In 2010, eighteen months ago, a competition named ‘P3: People, Prosperity and Plant Student Design Competition’ started with 165 competitors and ended on 21 and 22 April, 2012 at the Washington, D.C. Mall. Along with fourteen other college teams, a team of Princeton University students were awarded top honors for the invention of ‘Power in a Box’, a typical shipping container converted into sustainable energy source for disaster torn or remote regions.
In total, twenty students collaborated to complete and design this project inspired from the destructive earthquake of Haiti in 2010. The aim of the project was to replace generators powered by diesel in such areas with this modified shipping container equipped with a forty foot tall wind turbine and solar panels. The project is instituted as ‘Engineering Projects in Community Service’ (EPICS) course by the Keller Center of University. The course combines various students from different majors and class years in order to focus on helping global and local communities.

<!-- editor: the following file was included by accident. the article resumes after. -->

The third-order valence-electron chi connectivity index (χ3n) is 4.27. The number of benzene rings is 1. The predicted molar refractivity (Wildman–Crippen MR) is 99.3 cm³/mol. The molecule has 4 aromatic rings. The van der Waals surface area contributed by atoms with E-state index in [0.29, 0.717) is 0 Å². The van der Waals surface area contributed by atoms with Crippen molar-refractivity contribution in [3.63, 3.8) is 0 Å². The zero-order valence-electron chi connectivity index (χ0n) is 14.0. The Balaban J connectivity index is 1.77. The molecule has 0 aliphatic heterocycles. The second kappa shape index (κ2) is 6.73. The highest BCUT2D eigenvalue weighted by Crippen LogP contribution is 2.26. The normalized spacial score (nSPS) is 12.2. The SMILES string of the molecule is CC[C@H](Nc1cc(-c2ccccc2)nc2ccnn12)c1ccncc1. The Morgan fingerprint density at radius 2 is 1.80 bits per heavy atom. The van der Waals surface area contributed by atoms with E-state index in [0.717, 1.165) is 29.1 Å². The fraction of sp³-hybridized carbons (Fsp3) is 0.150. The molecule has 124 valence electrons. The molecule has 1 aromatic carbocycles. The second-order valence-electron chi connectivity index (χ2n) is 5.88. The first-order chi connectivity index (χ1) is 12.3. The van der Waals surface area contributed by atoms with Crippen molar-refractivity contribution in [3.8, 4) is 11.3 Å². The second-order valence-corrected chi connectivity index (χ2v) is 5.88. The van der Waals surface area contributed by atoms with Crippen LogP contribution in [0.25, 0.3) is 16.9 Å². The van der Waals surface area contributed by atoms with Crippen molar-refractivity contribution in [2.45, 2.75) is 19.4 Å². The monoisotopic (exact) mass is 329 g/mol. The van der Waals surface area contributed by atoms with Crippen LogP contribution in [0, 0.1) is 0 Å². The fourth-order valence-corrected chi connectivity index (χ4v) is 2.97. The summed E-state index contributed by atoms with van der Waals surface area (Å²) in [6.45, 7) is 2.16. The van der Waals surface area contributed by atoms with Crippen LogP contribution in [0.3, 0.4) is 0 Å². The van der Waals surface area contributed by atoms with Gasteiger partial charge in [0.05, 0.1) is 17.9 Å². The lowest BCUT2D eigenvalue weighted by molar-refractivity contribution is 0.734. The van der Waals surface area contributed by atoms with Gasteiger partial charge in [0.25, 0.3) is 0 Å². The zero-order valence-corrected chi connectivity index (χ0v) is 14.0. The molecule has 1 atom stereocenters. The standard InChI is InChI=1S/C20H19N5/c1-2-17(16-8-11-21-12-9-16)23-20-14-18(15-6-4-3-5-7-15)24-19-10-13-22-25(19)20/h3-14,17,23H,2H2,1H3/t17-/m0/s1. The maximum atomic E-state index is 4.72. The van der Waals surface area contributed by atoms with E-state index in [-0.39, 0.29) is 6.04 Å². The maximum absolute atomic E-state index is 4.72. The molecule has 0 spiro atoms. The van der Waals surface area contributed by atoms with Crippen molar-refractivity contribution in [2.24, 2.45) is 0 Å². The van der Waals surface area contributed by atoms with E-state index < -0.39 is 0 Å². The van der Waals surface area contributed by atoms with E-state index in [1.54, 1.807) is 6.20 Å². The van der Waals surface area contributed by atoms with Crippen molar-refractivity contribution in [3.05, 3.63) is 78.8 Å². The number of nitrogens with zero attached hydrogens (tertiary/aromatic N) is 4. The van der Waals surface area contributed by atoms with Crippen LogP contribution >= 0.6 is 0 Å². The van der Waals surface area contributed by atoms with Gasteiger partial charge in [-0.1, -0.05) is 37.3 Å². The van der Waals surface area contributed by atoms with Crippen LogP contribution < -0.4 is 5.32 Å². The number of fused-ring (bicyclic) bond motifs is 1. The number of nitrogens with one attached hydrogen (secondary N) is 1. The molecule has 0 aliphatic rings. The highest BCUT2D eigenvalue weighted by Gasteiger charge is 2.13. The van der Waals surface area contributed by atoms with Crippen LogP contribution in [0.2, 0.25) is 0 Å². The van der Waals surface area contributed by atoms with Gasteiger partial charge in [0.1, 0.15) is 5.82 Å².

On the both days of exhibit, a successful performance was witnessed by the judges as on the first day it was sunny weather allowing ‘Power in a Box’ to produce energy using solar panels whereas the next day turned out to be rainy and windy providing an opportunity to raise the tower and activate the wind turbine successfully. The students were awarded a grant of US$90,000 by the U.S. Environment Protection Agency for the further implementation and development of the project. With the grant in hand, students focus to create more powerful version of the equipment that is capable to generate one to two kW of power.
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